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Hillary Clinton at LCCC. Photo by Antonio Barrio

Senator Hillary Clinton vows Obama will fix economic woes

By Ingrid M. Rivera, Special to La Prensa


ELYRIA, Sept. 14, 2008: Hillary Clinton focused on the need for creating and retaining jobs in Lorain County when campaigning for Democratic presidential nominee Sen. Barack Obama, Sunday Sept. 14, on the campus of Lorain County Community College.


The New York senator said Obama would be the right choice for fixing the county's economic problems. She urged the crowd of 1,200 to become mobilized through town halls, walking the streets or speaking with neighbors to help elect Obama to office.


Lorain County's high unemployment rate of more than 8 percent has surpassed the state and national level unemployment rates. Clinton said Ohio has suffered the loss of roughly 200,000 manufacturing jobs during the Bush administration.

“If we don't do something about it, we will not recognize our country in the next 10 years,” Clinton said. “Senator Obama will end the failed economic policies of the last eight years.”


During her rallies around the country, Clinton said the public consistently referred to two challenges: how to create new jobs and how to retain jobs.


“The great American middle class – which really made America what we are today, we  must get them to a rightful place at the center of this economy, if we're going to maintain our standard of living and our quality of life,” Clinton said.

Clinton briefly touched upon the issues of health care access, the home mortgage crisis and women's right to equal pay. She said the goal is to provide “quality, affordable health care for every single American,” and that Obama plans to reward companies that create jobs with health care and retirement benefits.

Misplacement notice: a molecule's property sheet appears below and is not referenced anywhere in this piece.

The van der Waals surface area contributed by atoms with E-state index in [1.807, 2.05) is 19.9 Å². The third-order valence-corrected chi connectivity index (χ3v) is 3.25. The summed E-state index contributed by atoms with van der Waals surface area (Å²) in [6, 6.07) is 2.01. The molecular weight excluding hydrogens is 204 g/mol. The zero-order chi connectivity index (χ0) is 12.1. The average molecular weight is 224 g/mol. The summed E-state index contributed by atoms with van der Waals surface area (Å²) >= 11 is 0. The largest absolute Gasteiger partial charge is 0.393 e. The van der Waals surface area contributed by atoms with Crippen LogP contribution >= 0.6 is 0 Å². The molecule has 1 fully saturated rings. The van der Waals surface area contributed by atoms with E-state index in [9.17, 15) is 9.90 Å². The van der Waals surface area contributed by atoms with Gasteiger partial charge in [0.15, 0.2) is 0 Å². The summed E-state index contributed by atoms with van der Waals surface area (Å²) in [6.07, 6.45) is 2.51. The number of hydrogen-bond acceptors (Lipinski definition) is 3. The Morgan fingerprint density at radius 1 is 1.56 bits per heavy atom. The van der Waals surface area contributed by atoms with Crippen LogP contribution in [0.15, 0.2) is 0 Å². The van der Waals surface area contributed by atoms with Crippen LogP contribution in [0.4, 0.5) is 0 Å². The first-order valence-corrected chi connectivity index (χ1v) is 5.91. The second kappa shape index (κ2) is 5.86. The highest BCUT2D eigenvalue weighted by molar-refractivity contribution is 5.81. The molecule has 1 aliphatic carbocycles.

The city of Lorain had been considered for Clinton's visit but Elyria was chosen; one goal was to find a location with a high population of Latinos, several members of the Lorain County Democratic Party said.


Despite the low percentage of Latinos in the state of Ohio, only 2.3 percent, Lorain County has a significantly large percentage of Latinos, making up 7.1 percent of the total county population, according to the Census Bureau.


The Obama campaign is choosing to rally in these high populated Latino areas not to convince Latinos to vote for Obama but to improve voter turnout.


 Latinos are the nation's largest ethnic or race minority and the fastest-growing minority group in the country, making up about 15 percent of the nation's total population, according to the Census Bureau.  Latinos make up 9 percent of the nation's total electorate. And according to the Pew Hispanic Center, 66 percent of the Latino registered voters support Obama over John McCain.


Latinos could play a significant role in this year's presidential elections by increasing the Democratic votes but that is if they turn out to vote. Latinos often turn out to the polls in much smaller numbers than other ethnic groups, although the figure has been rising since 2004.


Rally attendee Tomás Serrano, of Lorain and Puerto Rican descent, said he plans to vote for Obama in November. “We have to vote for him because the other guy isn't going to help us,” Serrano said, referring to the middle class.


Puerto Rico Senate President Kenneth D. McClintock, who has previously urged Puerto Ricans to vote and said they often do not turn out to vote, traveled to the Ohio region to campaign for Obama. He also came to speak before a Hispanic Heritage Month event in Cleveland.


“Jobs is what brought Puerto Ricans to Ohio in the 40s and 50s,” McClintock said. Obama “is the great defender of jobs for Ohio and Lorain.”


Clinton, however, did not speak about Obama's immigration reform plans – an important issue to many Latinos.


Clinton did more energizing than convincing of the crowd to support Obama but she directly signaled her supporters during the primaries. “For those of you who supported me, I thank you and I ask you to work as hard for Obama as you did for me.”


Clinton called upon the attendees to volunteer and get mobilized to help elect Obama. “We have the opportunity to go beyond the failed policies of the last eight years or continue them,” Clinton said. “I encourage all of you to do everything you can between now and Nov. 4 to make sure that we have a Democratic team back in the White House.”


Betty White, of Elyria, is volunteering for the Obama campaign in her city. “I came out to support Barack Obama, to help in any way that I can,” White said, “I realize that we all have to do our part.”







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